The Syrian military has intensified its offensive to crush a year-old uprising against President Bashar al-Assad's rule, with diplomatic efforts failing to end the bloodshed.
As the country marked the first anniversary of the revolt, government troops pressed ahead with their efforts to dislodge opposition fighters from key cities in the south and north.
In Idlib in the north, soldiers have driven out rebel forces and many civilians, and in Deraa, the site of the country's first major anti-government protests in March 2011, soldiers supported by armoured vehicles have launched renewed attacks.
Assad supporters marked the occasion with rallies across the country, including in capital Damascus, saying the uprising was a "conspiracy" against the state.
Pro-Assad rallies were also held in Suweida to the south and Hasaka in the northeast.
"After a whole year of pressure on Syria, we want to make the world hear our voice: Leave Syria in peace," a woman on the street told a government television station.
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Meanwhile, opposition activists said up to 130 tanks and armoured vehicles converged on Deraa on Wednesday, raking buildings with machinegun fire and carrying out house-to-house raids.
"They are hitting the birthplace of our revolution," said a resident from the city, who only identified himself as Mohammed for fear of reprisals.
The most prominent opposition group, the Syrian National Council, has said it wants to arm civilians and defected soldiers fighting the vastly better-provisioned army, but most nations who oppose Assad's crackdown also fear intervening militarily.
France's foreign minister, Alain Juppe, said arming the opposition risks pushing the country into a catastrophic civil war.
"The Syrian people are deeply divided, and if we give arms to a certain faction of the Syrian opposition, we would make a civil war among Christians, Alawites, Sunnis and Shiites,'' Juppe said on France-Culture radio.
Tide of refugees
The government's military offensive has forced thousands of Syrians to flee the country, most of them to neighbouring Lebanon and Turkey. The United Nations' refugee agency says that about 230,000 Syrians have fled their homes, of whom almost 30,000 have left the country.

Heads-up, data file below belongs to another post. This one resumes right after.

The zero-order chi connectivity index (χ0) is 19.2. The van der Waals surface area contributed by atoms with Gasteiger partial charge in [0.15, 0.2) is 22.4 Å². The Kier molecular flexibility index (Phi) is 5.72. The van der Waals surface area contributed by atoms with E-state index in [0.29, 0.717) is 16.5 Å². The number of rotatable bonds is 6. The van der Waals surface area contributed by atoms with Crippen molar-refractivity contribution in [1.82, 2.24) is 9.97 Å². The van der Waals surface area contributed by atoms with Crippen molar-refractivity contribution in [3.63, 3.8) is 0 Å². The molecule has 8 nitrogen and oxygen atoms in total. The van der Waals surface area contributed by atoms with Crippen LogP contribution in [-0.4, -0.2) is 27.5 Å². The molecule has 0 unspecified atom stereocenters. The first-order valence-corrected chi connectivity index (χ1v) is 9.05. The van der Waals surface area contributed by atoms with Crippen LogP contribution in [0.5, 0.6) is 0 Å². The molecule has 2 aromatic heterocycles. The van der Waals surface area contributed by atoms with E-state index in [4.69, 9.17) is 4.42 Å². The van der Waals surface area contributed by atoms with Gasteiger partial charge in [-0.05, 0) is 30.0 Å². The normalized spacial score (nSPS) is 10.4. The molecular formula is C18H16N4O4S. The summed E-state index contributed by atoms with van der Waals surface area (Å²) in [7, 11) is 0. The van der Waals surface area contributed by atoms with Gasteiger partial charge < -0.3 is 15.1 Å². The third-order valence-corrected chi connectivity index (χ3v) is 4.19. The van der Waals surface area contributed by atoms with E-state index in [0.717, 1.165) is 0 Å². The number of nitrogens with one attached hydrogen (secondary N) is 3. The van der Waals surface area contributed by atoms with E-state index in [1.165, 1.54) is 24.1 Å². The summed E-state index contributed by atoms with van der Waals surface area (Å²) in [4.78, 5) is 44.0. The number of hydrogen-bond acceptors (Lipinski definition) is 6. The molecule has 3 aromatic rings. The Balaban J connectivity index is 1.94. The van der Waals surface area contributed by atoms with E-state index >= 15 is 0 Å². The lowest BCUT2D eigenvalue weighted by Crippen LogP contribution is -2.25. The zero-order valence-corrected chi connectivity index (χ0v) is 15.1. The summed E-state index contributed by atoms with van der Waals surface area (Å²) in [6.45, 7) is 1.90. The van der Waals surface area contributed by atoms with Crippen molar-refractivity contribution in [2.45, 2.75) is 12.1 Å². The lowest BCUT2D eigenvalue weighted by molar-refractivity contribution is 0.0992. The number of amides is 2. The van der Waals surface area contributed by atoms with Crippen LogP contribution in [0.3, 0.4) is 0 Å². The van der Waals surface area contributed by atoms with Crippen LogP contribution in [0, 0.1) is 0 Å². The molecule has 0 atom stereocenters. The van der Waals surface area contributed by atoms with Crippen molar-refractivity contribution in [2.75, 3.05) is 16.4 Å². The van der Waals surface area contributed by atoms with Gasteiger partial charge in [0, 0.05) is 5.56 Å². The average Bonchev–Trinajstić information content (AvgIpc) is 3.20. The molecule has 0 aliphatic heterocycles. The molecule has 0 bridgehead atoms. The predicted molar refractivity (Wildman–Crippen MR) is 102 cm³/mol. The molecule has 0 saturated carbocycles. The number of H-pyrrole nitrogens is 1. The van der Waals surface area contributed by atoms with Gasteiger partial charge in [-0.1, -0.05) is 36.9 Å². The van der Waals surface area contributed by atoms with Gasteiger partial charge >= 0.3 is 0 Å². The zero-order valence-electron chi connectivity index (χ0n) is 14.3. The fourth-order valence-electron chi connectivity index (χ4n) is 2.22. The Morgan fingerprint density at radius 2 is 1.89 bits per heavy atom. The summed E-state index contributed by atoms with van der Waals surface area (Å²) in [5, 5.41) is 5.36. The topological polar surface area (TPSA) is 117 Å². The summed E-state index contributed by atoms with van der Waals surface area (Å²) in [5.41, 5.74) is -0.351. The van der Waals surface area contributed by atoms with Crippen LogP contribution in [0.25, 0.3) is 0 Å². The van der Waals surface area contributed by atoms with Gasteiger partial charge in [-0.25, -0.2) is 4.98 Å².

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Turkey is hosting more than 14,000 Syrian refugees, a foreign ministry spokesman said on Thursday, and the tide is increasing. Roughly 1,000 Syrians came over the border in the past 24 hours, he said.
Seven defected generals are among the Syrians now residing in Turkey, he added.
Syrians streaming into Turkey early on Wednesday said they had been warned that their villages in the province of Idlib would soon be targeted by the army.
"They are bombing Idlib. They are bombing the city. They have tanks and they have rockets," said Abdul Samad, one of the refugees waiting for help at a fog-bound border post.
To counter the flow of refugees, Assad's forces have reportedly planted landmines along both the Turkish and Lebanese borders.
"The Syrian administration has been planting mines, taking measures not to allow refugees to flee to the other side of the border," Besir Atalay, the Turkish deputy prime minister, said.
Amid the mililtary offensive, Assad has shown little inclination to make concessions.
Kofi Annan, the joint UN-Arab League envoy, is set to brief the Security Council on Friday about his recent efforts at negotiation with Assad. But it remains unclear if Annan made any gains when he proposed a peace plan during a short visit to Damascus over the weekend.
Protests following similar Arab uprisings in Tunisia and Egypt began in earnest in Syria on March 15, after youths who spray painted anti-government graffiti in Deraa were arrested and severely beaten.
Assad used his military to clamp down on Deraa, and peaceful protests were met with lethal violence, spurring more unrest throughout the country. Protests with crowds numbering in the hundreds gathered even on the streets of the comparatively calm capital, Damascus, but were put down with ease.
As mass protests continued, the government advanced on other restive cities, such as Hama and Zabadani. Civilians began to pick up arms and launch attacks on government troops, some of whom had started to defect.
|Al Jazeera's Zeina Khodr reports on Deraa, the southern city that sparked the uprising
By winter, open armed conflict had broken out in parts of the country, and major suicide bombings had struck Damacus and Aleppo. The United Nations estimates that "well over" 7,500 people have died in the uprising, while the government says roughly 2,000 troops have been killed.
With diplomatic efforts to end the violence ineffective thus far, the Syrian army appears to be gaining the upper hand.
"Houses are being hit with random bombardment from gunfire, RPGs and anti-aircraft missiles," said Mohammed, the witness in Deraa, where 13 civilian and seven opposition fighters were killed on Wednesday, according to the British-based Syrian Observatory for Human Rights.
Diplomats have said that Syria, riven by sectarian divisions, will descend into a Balkan-style civil war unless a political solution can be found. Its economy is already in tatters and its ties with old Arab allies are in shreds.
Official Syrian media accused "armed terrorists" on Wednesday of massacring 15 civilians, including young children,
in a pro-government district of the central city of Homs, which has been the focal point of much fighting in recent weeks.